Whether you’re into entertainment or art, it is difficult to condense the MIDEM experience into one category as it is truly the most diverse platform to learn, engage, and walk away from feeling more determined about whichever path you’re on. Whether it’s the “gravy train” as Pink Floyd writes about the music industry, or not. 

 

 

 

“On Trademarks”

Courtesy of Creative Commons' user xkcd

 

Photo courtesy of Creative Commons’ user xkcd

MAKE sure you are thorough in performing your trademark search. It may seem like a never-ending task at first, but it is in your best interest not to presume that existing companies will never hear about your business. Better yet, if you have a team of people performing the search before you register your mark, take their word for it if they can prove that they have found existing marks that sound similar or are still alive–Trademarks can be alive or dead, as defined by the USPTO:

source: http://www.uspto.gov/main/glossary/

 

Spend some time in the glossary (link above) to get familiar with trademark terminology before you start playing their game,  it would be like playing chess with checker pieces if you don’t.

“Someone”

“SOMEONE”

I’ve had a dream that someone is coming.
I have dreamed of a red star,
My eyes lids twitched
and my shoes pared before me
May I go blind
if I’m lying.
Someone is coming,
someone is coming.

Someone who’s with us
In his heart, In his breath, In his voice
Someone who’s coming,
through the rain, the splashing rain,
The bright blue sky

I’ve had a dream that someone is coming.
His height is greater than the trees
I dreamed of that star when I wasn’t sleeping
I swept the stairs and washed the windows too
Someone is coming,
someone is coming.

I’ve had a dream that someone is coming.
I have dreamed of a red star,
My eyes lids twitched
and my shoes pared before me
May I go blind
if I’m lying.
Someone is coming,
someone is coming.

Spread out the tablecloth
Divide up the bread
Pass out the pepsi
Distribute the medicine
Give everybody hospital rooms
Give us all our share too

I have dreamed
I have dreamed
I have dreamed
Someone is coming

SAEED SHAHRAM

A noted composer with over 40 feature length movie soundtracks to his credit since 1983, he has been a part of the music industry in Iran for his whole life. His accomplishments include awards for “Two Sides of a Coin” and “Abadanies”, the latter winning the prize for Best Film at the 1994 International Film Festival in Locarno, Switzerland. He successfully fuses the East and the West in all aspects of his music, whether it’s in the 12 scales or Dastgahs of Iran or the Major and Minor scales of the West, the instrumentation, or even the lyrics, as we see on his album, Stand on the Earth. In this Persian jazz album recorded in 1999, the lyrics belong to Iran’s beloved female poet, Forough Farrokhzad, who was a pioneer in giving female artists a voice during times of repression and wrote for the people of egalitarian dreams and peace. Farrokhzad united people with her words and especially through her documentary “Khaaneh Sia Ast” (The House is Black) about a Leper colony in Tabriz, Iran.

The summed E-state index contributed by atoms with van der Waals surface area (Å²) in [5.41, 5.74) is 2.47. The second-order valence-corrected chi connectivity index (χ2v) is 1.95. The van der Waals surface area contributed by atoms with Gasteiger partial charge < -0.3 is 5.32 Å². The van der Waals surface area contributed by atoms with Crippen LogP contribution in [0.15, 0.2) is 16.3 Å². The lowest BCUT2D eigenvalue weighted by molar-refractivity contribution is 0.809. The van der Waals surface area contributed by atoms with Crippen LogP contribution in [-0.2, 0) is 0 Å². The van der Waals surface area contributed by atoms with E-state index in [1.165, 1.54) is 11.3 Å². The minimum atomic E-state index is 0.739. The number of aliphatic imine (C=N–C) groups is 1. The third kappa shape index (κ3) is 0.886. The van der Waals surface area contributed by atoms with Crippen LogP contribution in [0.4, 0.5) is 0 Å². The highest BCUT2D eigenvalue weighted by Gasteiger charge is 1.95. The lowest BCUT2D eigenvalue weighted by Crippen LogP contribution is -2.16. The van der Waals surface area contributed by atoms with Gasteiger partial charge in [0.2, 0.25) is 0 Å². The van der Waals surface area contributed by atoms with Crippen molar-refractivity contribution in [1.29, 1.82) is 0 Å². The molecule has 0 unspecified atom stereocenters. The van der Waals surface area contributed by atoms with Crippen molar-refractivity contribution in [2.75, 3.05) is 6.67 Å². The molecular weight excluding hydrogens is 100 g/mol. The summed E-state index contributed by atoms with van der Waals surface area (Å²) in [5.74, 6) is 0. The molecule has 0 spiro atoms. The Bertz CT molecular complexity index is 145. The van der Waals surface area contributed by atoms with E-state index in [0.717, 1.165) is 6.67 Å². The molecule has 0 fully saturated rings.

POETRY

A new style of poem was born in Iran by Nima Yushij in the 1920’s, outdating almost 3 millennia of traditional, ancient Persian literature and poetry. The New Poetry Movement was especially pioneered by Forough Farrokhzad, who was the first woman to popularize writing in rhyme, using visual imagery, and voicing individual perspective in the persona. Farrokhzad spoke of her life with no boundaries, which became controversial because she spoke of intimate encounters, which would contradict the oppression against women speaking freely. As a result, she was banned at times and censored, though now she is studied and admired for her work, after tragically passing away in a car accident at age 32.

By Neda Shahram

“Miraat Al-Hijarah”

“MIRAAT AL-HIJARAH” (PALESTINE)

Mirror of the Stone

“There isn’t anyone who hasn’t heard their noise:
Bugles blowing in the enclosure, crying and disrupted wailing
And horses’ neighing
Wandering in the street

Generations descend, generations ascend in every sunrise and sunset
And witnesses in circles move towards the gods of the dead with offerings
Of the living
So go and ask this sleeper on the bottom of the high mountain:
What are you doing here in Satan’s capital?

What kind of maps do you possess in this flood, and what road
Do you take, for there is no
Return after that

For all your bridges on top of the sea are folded by fire, and your marks
In the valley
Are erased by the wind?

Tell the dweller in his cave, left to loneliness and forgetfulness:
Rise up to see your face in the stone’s blind mirror
Rise from your sleep and let out your stifled scream
Your bitter scream into the deaf ear!”

KAMILYA JUBRAN
Born to Palestinian parents from Al-Jaleel, a village in the North, Kamilya Jubran has been exalted into music, with a father who was a musician, teacher, and craftsman of instruments. This is was the environment that honed her abilities of learning folk music, playing the oud and qanoon, amongst other talents. Since 1982, Jubran has been musically serving the needs of her country, of her native Palestine. She was involved in a traditional Arabic band named Sabreen from the early 80’s until 2002 and from then, she has transgressed into a solo career artist prodigy. Her works have been received by the international community as a voice of resistance as all the lyrics in her song pertain to the daily life struggles of any oppressed persons, and especially for Palestinians. Recounting the reflections of contemporary poets such as Azzawi, Arnaout, Darwaza, and Analis through music and in person are just one of her many inspirations and collaborators to her works today, especially with her project from March 2010 releasing the album, “Wanabni.”

WATER
It would be a fallacy to engage in a discourse on the problem of water in Palestine, in all its complexity dating back to the early 20th century, and not direct the dialogue toward all the history, articles, politics, technicalities, literature, and scholarly articles that are for, against, in front of the issue and behind the cause. However, it would be an even greater fallacy to look at the facts and not see how the culprits are caught red-handed, caught sucking underground aquifers dry and leaving the scraps for the oppressed–a theft, especially when the once Palestinian rivers are now also under Israeli control and depletion. Just near 80-20 is how the water is distributed unevenly and though the occupiers of Palestinian land receive the greater share, it is a pyrrhic victory.